If you read this, “These were natives, or natural-born citizens, as distinguished from aliens or foreigners. Some authorities go further and include as citizens children born within the jurisdiction without reference to the citizenship of their parents. As to this class there have been doubts, but never as to the first”
    and determined that those born within the jurisdiction, without reference to the citizenship of their parents, might also be natural-born citizens, you probably read this
    “These are the “pickup trucks”, as opposed to dump trucks and tractors. Some people go further and include as trucks, sport utility vehicles (without regard to hauling/towing)”
    and determined that sport utility vehicles were pickup trucks.

    What most people cannot understand (and this author would agree) is how “Some people go further and include as trucks” is understood by some to be leaving the door open to have the sport utility vehicle be considered to be a “pickup truck”, when a reading of the text itself only left the door open for sport utility vehicles to be classified as “trucks”.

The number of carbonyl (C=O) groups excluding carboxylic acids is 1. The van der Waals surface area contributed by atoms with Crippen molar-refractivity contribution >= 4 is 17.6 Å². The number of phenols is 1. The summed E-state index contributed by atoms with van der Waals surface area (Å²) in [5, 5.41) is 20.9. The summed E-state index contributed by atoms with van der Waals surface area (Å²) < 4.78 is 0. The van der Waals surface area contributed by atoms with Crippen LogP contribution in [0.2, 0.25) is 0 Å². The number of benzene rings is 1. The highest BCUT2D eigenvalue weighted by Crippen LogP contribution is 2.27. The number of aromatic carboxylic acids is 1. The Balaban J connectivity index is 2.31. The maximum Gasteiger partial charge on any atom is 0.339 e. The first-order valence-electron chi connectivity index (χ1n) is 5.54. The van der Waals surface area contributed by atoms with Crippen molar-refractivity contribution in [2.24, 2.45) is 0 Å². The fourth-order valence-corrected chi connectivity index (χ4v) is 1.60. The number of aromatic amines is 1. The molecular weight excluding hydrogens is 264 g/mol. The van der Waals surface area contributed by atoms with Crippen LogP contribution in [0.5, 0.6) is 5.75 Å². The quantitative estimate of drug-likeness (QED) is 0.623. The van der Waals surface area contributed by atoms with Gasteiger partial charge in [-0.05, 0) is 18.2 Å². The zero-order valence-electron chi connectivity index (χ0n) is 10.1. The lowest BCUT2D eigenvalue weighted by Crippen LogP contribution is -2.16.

Your determination is important! You see, some judges in Indiana, and a judge in Georgia, would read the statements
    These are the “pickup trucks” and “Some people go further and include as trucks, sport utility vehicles (without regard to hauling/towing)”
    and conclude that the statement left open the door for sport utility vehicles to be classified as “pickup trucks”.

    We all have a tendency to read into what was written, so as to suit our own needs. This is the primary reason we insist that our judges be impartial. We wouldn’t want a judge who owns a sport utility vehicle to be the one who determines if a sport utility vehicle should be classified as a truck. This would be true even if the benefits of such classification would be of little consequence to the judge.